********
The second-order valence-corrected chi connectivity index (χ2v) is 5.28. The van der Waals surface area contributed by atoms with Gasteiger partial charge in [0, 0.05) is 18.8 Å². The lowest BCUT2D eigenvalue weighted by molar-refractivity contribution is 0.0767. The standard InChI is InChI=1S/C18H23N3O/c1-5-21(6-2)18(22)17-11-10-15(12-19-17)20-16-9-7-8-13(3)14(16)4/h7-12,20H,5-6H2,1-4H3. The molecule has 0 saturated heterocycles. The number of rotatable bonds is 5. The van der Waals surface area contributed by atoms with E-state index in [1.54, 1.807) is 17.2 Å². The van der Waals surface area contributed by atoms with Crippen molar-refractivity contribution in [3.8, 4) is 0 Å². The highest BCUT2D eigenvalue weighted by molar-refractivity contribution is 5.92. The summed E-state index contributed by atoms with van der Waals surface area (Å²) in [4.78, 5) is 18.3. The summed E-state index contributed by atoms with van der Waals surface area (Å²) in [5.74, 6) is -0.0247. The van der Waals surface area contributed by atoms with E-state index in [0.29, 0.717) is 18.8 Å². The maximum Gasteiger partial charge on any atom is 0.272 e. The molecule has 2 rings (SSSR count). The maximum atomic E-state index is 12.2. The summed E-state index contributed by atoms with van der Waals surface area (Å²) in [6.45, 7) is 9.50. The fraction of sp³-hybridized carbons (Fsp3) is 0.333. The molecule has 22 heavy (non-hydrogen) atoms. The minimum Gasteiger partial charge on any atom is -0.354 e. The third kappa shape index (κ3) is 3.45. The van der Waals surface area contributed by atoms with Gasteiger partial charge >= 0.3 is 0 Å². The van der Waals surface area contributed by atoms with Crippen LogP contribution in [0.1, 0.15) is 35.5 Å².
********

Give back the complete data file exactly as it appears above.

The second-order valence-corrected chi connectivity index (χ2v) is 5.28. The van der Waals surface area contributed by atoms with Gasteiger partial charge in [0, 0.05) is 18.8 Å². The lowest BCUT2D eigenvalue weighted by molar-refractivity contribution is 0.0767. The standard InChI is InChI=1S/C18H23N3O/c1-5-21(6-2)18(22)17-11-10-15(12-19-17)20-16-9-7-8-13(3)14(16)4/h7-12,20H,5-6H2,1-4H3. The molecule has 0 saturated heterocycles. The number of rotatable bonds is 5. The van der Waals surface area contributed by atoms with E-state index in [1.54, 1.807) is 17.2 Å². The van der Waals surface area contributed by atoms with Crippen molar-refractivity contribution in [3.8, 4) is 0 Å². The highest BCUT2D eigenvalue weighted by molar-refractivity contribution is 5.92. The summed E-state index contributed by atoms with van der Waals surface area (Å²) in [4.78, 5) is 18.3. The summed E-state index contributed by atoms with van der Waals surface area (Å²) in [5.74, 6) is -0.0247. The van der Waals surface area contributed by atoms with E-state index in [0.29, 0.717) is 18.8 Å². The maximum Gasteiger partial charge on any atom is 0.272 e. The molecule has 2 rings (SSSR count). The maximum atomic E-state index is 12.2. The summed E-state index contributed by atoms with van der Waals surface area (Å²) in [6.45, 7) is 9.50. The fraction of sp³-hybridized carbons (Fsp3) is 0.333. The molecule has 22 heavy (non-hydrogen) atoms. The minimum Gasteiger partial charge on any atom is -0.354 e. The third kappa shape index (κ3) is 3.45. The van der Waals surface area contributed by atoms with Gasteiger partial charge >= 0.3 is 0 Å². The van der Waals surface area contributed by atoms with Crippen LogP contribution in [0.1, 0.15) is 35.5 Å².